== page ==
• Evaluation of each Standard and revelations of it throughout the EDC Group.

  • Evaluation of both financial and economic opportunities.

  • Promoting the Adoption of the International Accounting Standard (IAS) and International Accounting for Financial Information (IAFI) in Venezuela.

  • Assist the Venezuelan Business Sector in understanding, aligning, leading and prioritizing concerns in order to obtain effective solutions.


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Good Corporate Governance from the

Perspective of the CNV

  • Transparency.

  • Opportune Information.

  • Independence of External Auditors.

  • Supervise Control Groups.

  • Voting Rights – Delegation of the Vote.

  • Minority Shareholders.

  • Avoid Manipulation, Fraud, etc.


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Venezuelan Securities Commission (CNV)

Strategic Objectives by Year 2004 (voluntary by the Companies):

  • Adoption of International Accounting Norms.

  • Adoption of Principles of Good Corporate Governance.

Resolution of 02-17-05

Order issuing organizations to present an annual report in Ordinary Shareholder Meetings to indicate their degree of compliance with the principles of good corporate governance.

  • The principles foreseen in this resolution are:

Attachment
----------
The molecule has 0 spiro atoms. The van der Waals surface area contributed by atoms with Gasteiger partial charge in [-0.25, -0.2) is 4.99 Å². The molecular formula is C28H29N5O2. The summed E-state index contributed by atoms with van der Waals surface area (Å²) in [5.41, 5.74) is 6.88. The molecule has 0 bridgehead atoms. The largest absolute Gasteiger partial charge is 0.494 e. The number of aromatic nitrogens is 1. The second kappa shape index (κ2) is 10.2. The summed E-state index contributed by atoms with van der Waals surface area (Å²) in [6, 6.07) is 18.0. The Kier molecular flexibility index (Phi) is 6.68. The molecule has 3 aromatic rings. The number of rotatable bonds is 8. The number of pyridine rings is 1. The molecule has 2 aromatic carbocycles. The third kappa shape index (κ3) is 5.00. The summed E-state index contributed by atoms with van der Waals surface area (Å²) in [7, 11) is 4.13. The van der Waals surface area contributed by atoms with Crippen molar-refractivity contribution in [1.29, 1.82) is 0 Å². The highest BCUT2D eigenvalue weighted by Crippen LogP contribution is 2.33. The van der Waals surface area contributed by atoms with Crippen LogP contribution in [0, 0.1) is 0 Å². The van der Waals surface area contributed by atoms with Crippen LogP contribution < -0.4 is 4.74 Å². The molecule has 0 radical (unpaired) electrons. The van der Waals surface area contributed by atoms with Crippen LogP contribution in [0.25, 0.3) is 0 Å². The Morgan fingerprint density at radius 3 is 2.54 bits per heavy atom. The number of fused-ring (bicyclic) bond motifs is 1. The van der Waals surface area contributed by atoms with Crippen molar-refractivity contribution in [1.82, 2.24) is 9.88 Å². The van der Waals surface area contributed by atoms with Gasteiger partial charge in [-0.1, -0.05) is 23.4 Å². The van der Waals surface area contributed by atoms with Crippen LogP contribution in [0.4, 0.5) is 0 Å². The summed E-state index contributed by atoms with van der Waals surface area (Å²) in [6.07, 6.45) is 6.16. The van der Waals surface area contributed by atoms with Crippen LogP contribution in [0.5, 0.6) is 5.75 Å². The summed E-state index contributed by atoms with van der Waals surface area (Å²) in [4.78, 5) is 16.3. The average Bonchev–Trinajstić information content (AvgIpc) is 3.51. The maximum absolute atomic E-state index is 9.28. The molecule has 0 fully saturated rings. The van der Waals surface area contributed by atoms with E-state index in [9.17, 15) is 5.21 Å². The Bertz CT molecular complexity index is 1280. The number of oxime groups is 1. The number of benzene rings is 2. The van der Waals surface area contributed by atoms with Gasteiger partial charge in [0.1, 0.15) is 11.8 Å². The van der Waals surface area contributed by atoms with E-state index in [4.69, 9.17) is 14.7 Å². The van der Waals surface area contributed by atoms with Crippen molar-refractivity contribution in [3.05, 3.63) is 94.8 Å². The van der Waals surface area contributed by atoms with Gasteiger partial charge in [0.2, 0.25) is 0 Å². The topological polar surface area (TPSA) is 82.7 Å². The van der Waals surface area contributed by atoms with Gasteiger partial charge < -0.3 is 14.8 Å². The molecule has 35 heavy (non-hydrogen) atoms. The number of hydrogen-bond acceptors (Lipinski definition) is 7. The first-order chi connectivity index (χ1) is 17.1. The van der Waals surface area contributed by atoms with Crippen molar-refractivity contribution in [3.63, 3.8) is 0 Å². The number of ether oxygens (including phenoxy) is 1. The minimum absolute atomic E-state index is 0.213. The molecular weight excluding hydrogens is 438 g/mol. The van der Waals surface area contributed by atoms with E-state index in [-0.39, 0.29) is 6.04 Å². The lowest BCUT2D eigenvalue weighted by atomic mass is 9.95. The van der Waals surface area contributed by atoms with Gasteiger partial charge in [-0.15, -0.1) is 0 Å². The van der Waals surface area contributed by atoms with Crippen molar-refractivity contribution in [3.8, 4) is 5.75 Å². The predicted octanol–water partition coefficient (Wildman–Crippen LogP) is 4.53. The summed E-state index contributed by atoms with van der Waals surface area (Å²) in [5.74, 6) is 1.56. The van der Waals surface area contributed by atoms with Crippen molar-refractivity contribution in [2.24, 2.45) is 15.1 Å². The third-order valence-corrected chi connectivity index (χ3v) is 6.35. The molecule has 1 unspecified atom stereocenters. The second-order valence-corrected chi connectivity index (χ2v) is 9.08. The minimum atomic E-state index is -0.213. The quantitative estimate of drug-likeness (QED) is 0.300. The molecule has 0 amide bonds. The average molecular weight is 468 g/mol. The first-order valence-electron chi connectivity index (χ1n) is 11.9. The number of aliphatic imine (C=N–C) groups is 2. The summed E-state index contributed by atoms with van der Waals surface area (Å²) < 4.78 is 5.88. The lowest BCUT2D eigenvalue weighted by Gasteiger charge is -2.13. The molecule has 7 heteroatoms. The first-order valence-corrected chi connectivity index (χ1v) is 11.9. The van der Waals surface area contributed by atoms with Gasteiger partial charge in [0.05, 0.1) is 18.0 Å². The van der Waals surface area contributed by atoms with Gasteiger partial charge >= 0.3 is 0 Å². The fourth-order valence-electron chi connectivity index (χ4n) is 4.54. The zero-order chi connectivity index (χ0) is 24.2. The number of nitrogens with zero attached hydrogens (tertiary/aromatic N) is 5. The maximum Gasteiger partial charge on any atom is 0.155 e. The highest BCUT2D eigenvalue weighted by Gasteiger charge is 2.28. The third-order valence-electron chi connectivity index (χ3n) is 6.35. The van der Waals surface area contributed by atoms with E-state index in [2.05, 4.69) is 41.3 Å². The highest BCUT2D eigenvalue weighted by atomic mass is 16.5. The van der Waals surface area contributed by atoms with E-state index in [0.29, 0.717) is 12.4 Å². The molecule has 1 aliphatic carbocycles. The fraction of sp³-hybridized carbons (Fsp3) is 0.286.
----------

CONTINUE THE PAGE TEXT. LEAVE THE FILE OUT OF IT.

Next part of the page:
• Independent Directors

  • Audit Committee


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EDC role in the Capital Market & Financial Community


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2004 Placement of EDC Bonds

Characteristics:

  • October 2004

  • US$260 MM (oversubscribed)

  • 10-Year Senior Notes

  • Refinancing of existing debt

  • 10.25% Coupon (at par value)

  • Approved by CADIVI

  • Ratings: Standard & Poor’s "B" and Fitch "B+“

  • Offered by ABN AMRO

Turning Good Corporate Governance into a Competitive Advantage

Best High-Yield Bond by:



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Chile

Brazil

Argentina

México

EDC

Colombia

Bolivia

Venezuela -

Perú

EDC Vs. Latin American Countries (*)

High

Source: White Paper on Corporate Governance in Latin America. OCDE 2004

Government Innitiatives

Medium

Low

High

Medium

Corporate Innitiatives

(*) This diagram is not intended to be exhaustive, rather to represent the latest developments in C.G. in a comparative analysis